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can't cant

Actually they can, but Dick Aubrecht, who is the Vice Chair of Moog, owns a Farr 11s has found a way to do it better. He bought the boat specifically as a family and friends science project. He just wanted to mess around the canting keel systems. This is the result after several years of work. As we understand it, the system is unbelievably smooth as compared to the stock system that came with the boat. Enjoy.
farr 11sA racing yacht is an unlikely place to find one of the world’s most advanced hydraulic servo valves. Traditionally used to synchronize motion in large industrial machines in steel plants and automotive presses, the Moog Axis Control Valve (ACV) is an intelligent closed-loop motion control device that closes the control loop right in the valve and offers some of most advanced functionality for critical machinery. But this may be the first time Moog know-how has been applied to win races on the high seas.
An Innovative Advantage
Inspiration and innovation led Dr. Dick Aubrecht—Moog’s Vice President Strategy & Technology and an experienced practicing engineer and sailboat racer—to install an ACV on the “Veloce,” his 11-meter, 2,500-kilogram Farr 11S sailboat. Aubrecht has worked for Moog since 1969 and been an avid sailboat racer for at least as long. Aubrecht had always admired the 22+ meter boats that compete in the Volvo Ocean Race, among the first vessels to employ a “canting” keel. This type of ballast moves laterally to keep a sailboat’s mast and hull at the best angle relative to the water’s surface during a race.
Like the Volvo racers, the Farr 11S boats have a hydraulically actuated canting keel. The angular movement of Veloce’s keel is 45 degrees to both port and starboard. All sailboats “heel” due to the force of the wind on the sails. A traditional, or non-canting keel, remains in a fixed vertical position to resist waves and water, and maintain the boat’s stability. A captain with a traditional keel will deploy the crew at times to the windward side of the boat to add “righting moment.” With the canting keel to provide “righting moment” with much less total weight, Veloce can increase its speed by 20 to 100 percent compared to a conventional yacht of the same size.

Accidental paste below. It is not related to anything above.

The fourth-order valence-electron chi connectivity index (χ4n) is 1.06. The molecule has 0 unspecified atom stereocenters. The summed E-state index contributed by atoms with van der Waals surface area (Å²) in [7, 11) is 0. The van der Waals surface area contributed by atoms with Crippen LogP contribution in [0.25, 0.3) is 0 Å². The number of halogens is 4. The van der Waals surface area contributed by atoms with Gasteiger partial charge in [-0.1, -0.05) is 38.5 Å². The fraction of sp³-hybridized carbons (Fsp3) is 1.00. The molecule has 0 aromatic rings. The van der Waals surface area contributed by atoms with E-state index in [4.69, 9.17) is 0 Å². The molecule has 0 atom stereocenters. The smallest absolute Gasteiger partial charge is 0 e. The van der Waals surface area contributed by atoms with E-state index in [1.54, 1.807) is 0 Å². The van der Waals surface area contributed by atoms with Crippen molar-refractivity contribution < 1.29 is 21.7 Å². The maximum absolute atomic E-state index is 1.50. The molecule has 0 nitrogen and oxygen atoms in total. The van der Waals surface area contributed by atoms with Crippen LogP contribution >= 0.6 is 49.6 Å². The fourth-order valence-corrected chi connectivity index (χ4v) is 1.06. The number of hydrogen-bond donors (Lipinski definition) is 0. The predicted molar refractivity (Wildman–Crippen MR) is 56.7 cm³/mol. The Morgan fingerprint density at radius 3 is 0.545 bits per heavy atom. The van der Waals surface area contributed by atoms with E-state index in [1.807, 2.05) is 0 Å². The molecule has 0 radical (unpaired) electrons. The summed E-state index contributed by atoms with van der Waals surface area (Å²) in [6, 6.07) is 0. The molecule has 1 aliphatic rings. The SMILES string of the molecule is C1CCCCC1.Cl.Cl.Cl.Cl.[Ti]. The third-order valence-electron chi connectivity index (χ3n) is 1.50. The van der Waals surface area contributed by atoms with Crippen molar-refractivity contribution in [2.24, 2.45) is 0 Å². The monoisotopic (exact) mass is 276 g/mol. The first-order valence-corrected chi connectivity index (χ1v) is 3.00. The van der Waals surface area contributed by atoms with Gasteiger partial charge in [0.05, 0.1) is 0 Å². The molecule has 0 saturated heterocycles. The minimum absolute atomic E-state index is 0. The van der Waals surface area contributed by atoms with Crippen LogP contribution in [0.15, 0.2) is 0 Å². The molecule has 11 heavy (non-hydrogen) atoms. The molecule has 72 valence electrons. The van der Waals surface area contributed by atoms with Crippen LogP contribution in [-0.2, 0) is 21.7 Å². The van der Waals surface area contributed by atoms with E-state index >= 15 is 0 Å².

Taking a New Tack
Aubrecht saw the advantages of the canting keel as well as the possibility to improve its operation, increase safety and enable him to focus on the race. The initial control system for Veloce’s canting keel was open-loop using a solenoid valve, which the captain controlled with on-off switches. Without feedback, it was challenging to know exactly the keel’s position. The user interface for controlling the keel consisted of two buttons, which simply switched the directional solenoid valve, and didn’t incorporate a visual indication of the actual keel position. Read on.